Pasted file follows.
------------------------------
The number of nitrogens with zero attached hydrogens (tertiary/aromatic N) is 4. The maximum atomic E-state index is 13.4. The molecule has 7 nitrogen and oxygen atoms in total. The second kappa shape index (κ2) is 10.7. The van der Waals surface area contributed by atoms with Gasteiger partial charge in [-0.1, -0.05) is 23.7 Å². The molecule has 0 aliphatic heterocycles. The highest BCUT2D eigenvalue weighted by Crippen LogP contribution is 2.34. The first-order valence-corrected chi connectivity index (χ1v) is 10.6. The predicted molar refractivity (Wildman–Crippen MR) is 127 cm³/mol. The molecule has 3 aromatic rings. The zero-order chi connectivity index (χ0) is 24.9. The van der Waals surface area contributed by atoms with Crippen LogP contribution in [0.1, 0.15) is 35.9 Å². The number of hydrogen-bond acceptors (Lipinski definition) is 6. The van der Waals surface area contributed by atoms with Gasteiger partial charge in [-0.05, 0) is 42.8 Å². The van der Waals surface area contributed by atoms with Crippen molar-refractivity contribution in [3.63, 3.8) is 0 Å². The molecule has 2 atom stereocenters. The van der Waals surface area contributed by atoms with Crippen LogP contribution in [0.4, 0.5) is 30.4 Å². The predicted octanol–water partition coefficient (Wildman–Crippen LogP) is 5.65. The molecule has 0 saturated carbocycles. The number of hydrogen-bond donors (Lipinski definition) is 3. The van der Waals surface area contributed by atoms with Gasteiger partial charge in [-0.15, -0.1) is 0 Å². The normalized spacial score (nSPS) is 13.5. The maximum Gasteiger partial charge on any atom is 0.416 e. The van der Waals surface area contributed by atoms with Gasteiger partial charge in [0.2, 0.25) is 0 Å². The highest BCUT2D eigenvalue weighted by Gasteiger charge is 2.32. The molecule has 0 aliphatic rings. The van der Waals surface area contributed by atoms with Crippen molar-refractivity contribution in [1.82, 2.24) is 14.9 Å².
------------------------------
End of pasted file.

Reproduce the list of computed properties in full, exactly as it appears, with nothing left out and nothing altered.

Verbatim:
The number of nitrogens with zero attached hydrogens (tertiary/aromatic N) is 4. The maximum atomic E-state index is 13.4. The molecule has 7 nitrogen and oxygen atoms in total. The second kappa shape index (κ2) is 10.7. The van der Waals surface area contributed by atoms with Gasteiger partial charge in [-0.1, -0.05) is 23.7 Å². The molecule has 0 aliphatic heterocycles. The highest BCUT2D eigenvalue weighted by Crippen LogP contribution is 2.34. The first-order valence-corrected chi connectivity index (χ1v) is 10.6. The predicted molar refractivity (Wildman–Crippen MR) is 127 cm³/mol. The molecule has 3 aromatic rings. The zero-order chi connectivity index (χ0) is 24.9. The van der Waals surface area contributed by atoms with Crippen LogP contribution in [0.1, 0.15) is 35.9 Å². The number of hydrogen-bond acceptors (Lipinski definition) is 6. The van der Waals surface area contributed by atoms with Gasteiger partial charge in [-0.05, 0) is 42.8 Å². The van der Waals surface area contributed by atoms with Crippen molar-refractivity contribution in [3.63, 3.8) is 0 Å². The molecule has 2 atom stereocenters. The van der Waals surface area contributed by atoms with Crippen LogP contribution in [0.4, 0.5) is 30.4 Å². The predicted octanol–water partition coefficient (Wildman–Crippen LogP) is 5.65. The molecule has 0 saturated carbocycles. The number of hydrogen-bond donors (Lipinski definition) is 3. The van der Waals surface area contributed by atoms with Gasteiger partial charge in [-0.15, -0.1) is 0 Å². The normalized spacial score (nSPS) is 13.5. The maximum Gasteiger partial charge on any atom is 0.416 e. The van der Waals surface area contributed by atoms with Gasteiger partial charge in [0.2, 0.25) is 0 Å². The highest BCUT2D eigenvalue weighted by Gasteiger charge is 2.32. The molecule has 0 aliphatic rings. The van der Waals surface area contributed by atoms with Crippen molar-refractivity contribution in [1.82, 2.24) is 14.9 Å².